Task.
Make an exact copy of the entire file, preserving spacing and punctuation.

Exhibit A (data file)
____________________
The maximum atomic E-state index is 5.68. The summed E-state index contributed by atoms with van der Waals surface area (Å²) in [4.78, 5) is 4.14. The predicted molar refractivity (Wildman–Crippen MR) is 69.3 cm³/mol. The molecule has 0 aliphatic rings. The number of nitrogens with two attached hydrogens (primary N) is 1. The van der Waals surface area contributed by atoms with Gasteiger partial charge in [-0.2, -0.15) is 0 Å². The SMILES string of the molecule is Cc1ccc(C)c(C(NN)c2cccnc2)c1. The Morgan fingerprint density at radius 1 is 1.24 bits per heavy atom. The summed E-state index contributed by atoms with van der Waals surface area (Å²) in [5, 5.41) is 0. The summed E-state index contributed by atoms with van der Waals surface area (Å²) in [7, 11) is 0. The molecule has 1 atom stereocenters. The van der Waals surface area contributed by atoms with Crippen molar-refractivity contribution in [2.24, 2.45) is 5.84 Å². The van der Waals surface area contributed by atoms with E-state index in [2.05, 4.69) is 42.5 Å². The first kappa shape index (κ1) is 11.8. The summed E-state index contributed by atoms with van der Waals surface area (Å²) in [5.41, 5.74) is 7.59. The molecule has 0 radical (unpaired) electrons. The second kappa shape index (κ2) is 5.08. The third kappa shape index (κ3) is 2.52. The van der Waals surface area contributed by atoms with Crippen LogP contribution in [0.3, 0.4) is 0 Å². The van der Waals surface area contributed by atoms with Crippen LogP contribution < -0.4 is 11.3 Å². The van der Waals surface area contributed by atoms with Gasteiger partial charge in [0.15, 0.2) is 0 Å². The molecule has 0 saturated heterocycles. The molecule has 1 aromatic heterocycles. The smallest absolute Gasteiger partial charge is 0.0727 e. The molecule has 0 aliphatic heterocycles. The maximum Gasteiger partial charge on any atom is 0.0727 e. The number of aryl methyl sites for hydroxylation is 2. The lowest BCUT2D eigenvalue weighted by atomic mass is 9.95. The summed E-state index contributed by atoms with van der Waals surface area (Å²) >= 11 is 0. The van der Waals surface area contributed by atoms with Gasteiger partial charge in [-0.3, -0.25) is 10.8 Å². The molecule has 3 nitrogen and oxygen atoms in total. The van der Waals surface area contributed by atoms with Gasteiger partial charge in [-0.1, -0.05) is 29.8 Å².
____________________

The maximum atomic E-state index is 5.68. The summed E-state index contributed by atoms with van der Waals surface area (Å²) in [4.78, 5) is 4.14. The predicted molar refractivity (Wildman–Crippen MR) is 69.3 cm³/mol. The molecule has 0 aliphatic rings. The number of nitrogens with two attached hydrogens (primary N) is 1. The van der Waals surface area contributed by atoms with Gasteiger partial charge in [-0.2, -0.15) is 0 Å². The SMILES string of the molecule is Cc1ccc(C)c(C(NN)c2cccnc2)c1. The Morgan fingerprint density at radius 1 is 1.24 bits per heavy atom. The summed E-state index contributed by atoms with van der Waals surface area (Å²) in [5, 5.41) is 0. The summed E-state index contributed by atoms with van der Waals surface area (Å²) in [7, 11) is 0. The molecule has 1 atom stereocenters. The van der Waals surface area contributed by atoms with Crippen molar-refractivity contribution in [2.24, 2.45) is 5.84 Å². The van der Waals surface area contributed by atoms with E-state index in [2.05, 4.69) is 42.5 Å². The first kappa shape index (κ1) is 11.8. The summed E-state index contributed by atoms with van der Waals surface area (Å²) in [5.41, 5.74) is 7.59. The molecule has 0 radical (unpaired) electrons. The second kappa shape index (κ2) is 5.08. The third kappa shape index (κ3) is 2.52. The van der Waals surface area contributed by atoms with Crippen LogP contribution in [0.3, 0.4) is 0 Å². The van der Waals surface area contributed by atoms with Crippen LogP contribution < -0.4 is 11.3 Å². The van der Waals surface area contributed by atoms with Gasteiger partial charge in [0.15, 0.2) is 0 Å². The molecule has 0 saturated heterocycles. The molecule has 1 aromatic heterocycles. The smallest absolute Gasteiger partial charge is 0.0727 e. The molecule has 0 aliphatic heterocycles. The maximum Gasteiger partial charge on any atom is 0.0727 e. The number of aryl methyl sites for hydroxylation is 2. The lowest BCUT2D eigenvalue weighted by atomic mass is 9.95. The summed E-state index contributed by atoms with van der Waals surface area (Å²) >= 11 is 0. The van der Waals surface area contributed by atoms with Gasteiger partial charge in [-0.3, -0.25) is 10.8 Å². The molecule has 3 nitrogen and oxygen atoms in total. The van der Waals surface area contributed by atoms with Gasteiger partial charge in [-0.1, -0.05) is 29.8 Å².